Following a steady rise in adoption & usage, Stellar (with its currency lumens) has been noted by many as 'one to watch' in the world of cryptocurrencies.
Unlike many other 'crypto' systems, this has been designed by a very influential group, including a number of very highly regarded & connected advisers in Silicon Valley. Indeed, the founder of this particular system (Jed McCaleb) was one of the developers behind the critically acclaimed Ripple system.
Whilst the system itself is not dissimilar to Ripple (in that its core focus is on infrastructure development rather than trying to topple the USD), the most important aspect of Stellar is its huge network.
The people behind it not only lend it credibility (in a space that’s full of scams and shadowy characters) but also allow for a core set of principles to be carried forward by the development, rather than with the likes of Bitcoin where a lack of central leadership has left it vulnerable.
The big break for Stellar appeared to come in the form of IBM, who was able to secure a partnership in order to speed up transactions handled through their own internal network.
Not just an indication of validation, but justification for the underlying technology, the IBM deal lends massive weight to the fledgling technology. This not only means that the system is strong enough to support the requirements of IBM, but the trickle-down of advances made because of the deal will benefit the entire user base & community.
In the latter half of 2017, Stellar’s price started to increase in line with Bitcoin’s. However, due to the core focus on providing infrastructure development, many have said that Stellar is a blockchain startup people should be paying attention to.
What is Stellar?
The principle reason for Stellar’s inception was to remove the necessity for a centralized array of "digital asset exchanges". These are essential to the Bitcoin infrastructure as they are the things that allow people to actually facilitate transactions on the system.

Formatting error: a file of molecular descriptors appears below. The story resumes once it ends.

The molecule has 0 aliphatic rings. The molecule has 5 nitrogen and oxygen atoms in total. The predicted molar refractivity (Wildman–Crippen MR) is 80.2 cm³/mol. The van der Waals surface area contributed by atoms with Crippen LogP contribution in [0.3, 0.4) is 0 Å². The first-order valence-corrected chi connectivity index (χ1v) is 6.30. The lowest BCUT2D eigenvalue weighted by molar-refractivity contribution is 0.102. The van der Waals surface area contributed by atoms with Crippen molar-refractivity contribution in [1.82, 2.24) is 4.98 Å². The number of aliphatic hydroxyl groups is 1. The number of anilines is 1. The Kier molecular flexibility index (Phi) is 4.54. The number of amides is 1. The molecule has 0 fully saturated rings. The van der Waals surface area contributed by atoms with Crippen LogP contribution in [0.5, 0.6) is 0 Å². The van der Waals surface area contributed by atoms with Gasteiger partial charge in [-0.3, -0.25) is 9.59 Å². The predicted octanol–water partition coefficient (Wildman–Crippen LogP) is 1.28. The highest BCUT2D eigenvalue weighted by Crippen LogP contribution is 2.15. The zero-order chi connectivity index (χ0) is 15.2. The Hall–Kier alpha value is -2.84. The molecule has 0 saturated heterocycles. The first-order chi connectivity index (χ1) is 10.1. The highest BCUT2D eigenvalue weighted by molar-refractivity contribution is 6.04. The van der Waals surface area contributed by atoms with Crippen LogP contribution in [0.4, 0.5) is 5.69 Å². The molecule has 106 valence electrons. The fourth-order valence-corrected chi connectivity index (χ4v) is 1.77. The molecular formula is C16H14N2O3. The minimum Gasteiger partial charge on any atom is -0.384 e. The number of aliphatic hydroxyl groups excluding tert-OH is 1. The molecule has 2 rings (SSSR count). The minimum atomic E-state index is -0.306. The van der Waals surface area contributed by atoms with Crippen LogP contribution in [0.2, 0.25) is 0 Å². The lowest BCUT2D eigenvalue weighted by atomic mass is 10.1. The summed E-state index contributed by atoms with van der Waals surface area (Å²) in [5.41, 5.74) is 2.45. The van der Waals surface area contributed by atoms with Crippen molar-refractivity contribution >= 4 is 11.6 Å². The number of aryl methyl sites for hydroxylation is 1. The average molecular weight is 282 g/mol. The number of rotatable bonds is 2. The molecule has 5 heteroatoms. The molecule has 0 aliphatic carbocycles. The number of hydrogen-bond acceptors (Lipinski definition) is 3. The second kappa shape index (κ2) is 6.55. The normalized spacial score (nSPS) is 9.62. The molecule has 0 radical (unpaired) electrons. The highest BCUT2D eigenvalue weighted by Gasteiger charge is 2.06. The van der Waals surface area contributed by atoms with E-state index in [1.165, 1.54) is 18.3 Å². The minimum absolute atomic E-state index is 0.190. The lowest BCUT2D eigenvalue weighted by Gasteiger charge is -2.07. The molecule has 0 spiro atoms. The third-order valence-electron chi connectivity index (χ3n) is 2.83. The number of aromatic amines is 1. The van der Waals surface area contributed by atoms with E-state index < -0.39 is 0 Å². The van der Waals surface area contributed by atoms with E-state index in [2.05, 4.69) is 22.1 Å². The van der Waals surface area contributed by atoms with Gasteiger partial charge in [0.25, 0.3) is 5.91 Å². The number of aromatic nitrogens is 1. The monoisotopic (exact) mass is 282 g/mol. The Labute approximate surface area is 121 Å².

Whilst the system has all the hallmarks of a Ripple clone (which shouldn’t be surprising, considering its founder was also involved with the early development of Ripple), it has several important differences, namely the idea that it will remain a protocol despite having a large following & community.
In fact, the reality between the Ripple and Stellar systems is that they basically began with the same codebase (as many crypto projects do). The issue that the founders of Stellar had with Ripple was to do with its 'critical consensus' code – which was removed entirely and rewritten from the ground up for the new Stellar system.
Shortly after launch in July 2014, the system started to grow through organic usage.
Within a year, several major partners had joined the service as well as an impressive roster to its board & advisory roles. The important consideration with this coin is that it’s not a coin at all but an underlying infrastructure layer for handling payments in the most decentralized way possible.
One of the main ways that the Stellar team was able to achieve tractions was through strategic partnerships. This is important because most of the crypto systems out there have no such guidance. This lead to the IBM partnership in October 2017, which lead to a rally on the price of its lumen tokens, quickly followed by a fall.
Who created it?
The Stellar system is heavily associated to Ripple both in style and substance. This is predominantly because of the technical founder – Jed McCaleb – being one of the core developers behind the former system.
The two main people behind Stellar are McCaleb and Joyce Kim. The two created the original Stellar release, with a community of developers joining afterward to help continue the development of the system.
The main benefit to Stellar’s underlying structure lies in its advisory board – some of the most respected names in Silicon Valley, including Keith Rabois (Paypal Mafia), Patrick Collison (Stripe), Matt Mullenweg (WordPress), Greg Stein (Apache), Sam Altman (Y Combinator), Naval Ravikant (AngelList) and others.